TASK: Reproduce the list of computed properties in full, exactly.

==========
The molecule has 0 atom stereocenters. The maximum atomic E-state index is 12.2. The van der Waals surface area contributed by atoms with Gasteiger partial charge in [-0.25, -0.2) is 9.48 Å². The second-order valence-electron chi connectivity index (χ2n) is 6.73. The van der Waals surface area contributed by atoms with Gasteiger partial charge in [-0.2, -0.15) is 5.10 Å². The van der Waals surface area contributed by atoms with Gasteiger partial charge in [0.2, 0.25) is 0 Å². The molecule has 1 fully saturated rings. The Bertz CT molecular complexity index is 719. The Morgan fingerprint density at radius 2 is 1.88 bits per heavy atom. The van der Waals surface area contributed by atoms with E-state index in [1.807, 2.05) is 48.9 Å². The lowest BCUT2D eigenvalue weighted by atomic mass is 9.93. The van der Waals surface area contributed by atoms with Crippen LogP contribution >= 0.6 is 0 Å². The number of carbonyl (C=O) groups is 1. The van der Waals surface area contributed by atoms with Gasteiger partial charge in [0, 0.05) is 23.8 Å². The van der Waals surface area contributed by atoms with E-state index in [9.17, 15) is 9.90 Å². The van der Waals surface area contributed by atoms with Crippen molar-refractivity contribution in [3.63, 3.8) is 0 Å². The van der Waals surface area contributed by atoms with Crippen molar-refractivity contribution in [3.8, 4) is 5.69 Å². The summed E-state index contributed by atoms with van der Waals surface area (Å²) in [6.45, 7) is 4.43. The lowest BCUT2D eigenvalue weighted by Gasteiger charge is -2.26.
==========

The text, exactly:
The molecule has 0 atom stereocenters. The maximum atomic E-state index is 12.2. The van der Waals surface area contributed by atoms with Gasteiger partial charge in [-0.25, -0.2) is 9.48 Å². The second-order valence-electron chi connectivity index (χ2n) is 6.73. The van der Waals surface area contributed by atoms with Gasteiger partial charge in [-0.2, -0.15) is 5.10 Å². The van der Waals surface area contributed by atoms with Gasteiger partial charge in [0.2, 0.25) is 0 Å². The molecule has 1 fully saturated rings. The Bertz CT molecular complexity index is 719. The Morgan fingerprint density at radius 2 is 1.88 bits per heavy atom. The van der Waals surface area contributed by atoms with E-state index in [1.807, 2.05) is 48.9 Å². The lowest BCUT2D eigenvalue weighted by atomic mass is 9.93. The van der Waals surface area contributed by atoms with Crippen LogP contribution >= 0.6 is 0 Å². The number of carbonyl (C=O) groups is 1. The van der Waals surface area contributed by atoms with Gasteiger partial charge in [0, 0.05) is 23.8 Å². The van der Waals surface area contributed by atoms with E-state index in [9.17, 15) is 9.90 Å². The van der Waals surface area contributed by atoms with Crippen molar-refractivity contribution in [3.63, 3.8) is 0 Å². The van der Waals surface area contributed by atoms with Crippen molar-refractivity contribution in [3.8, 4) is 5.69 Å². The summed E-state index contributed by atoms with van der Waals surface area (Å²) in [6.45, 7) is 4.43. The lowest BCUT2D eigenvalue weighted by Gasteiger charge is -2.26.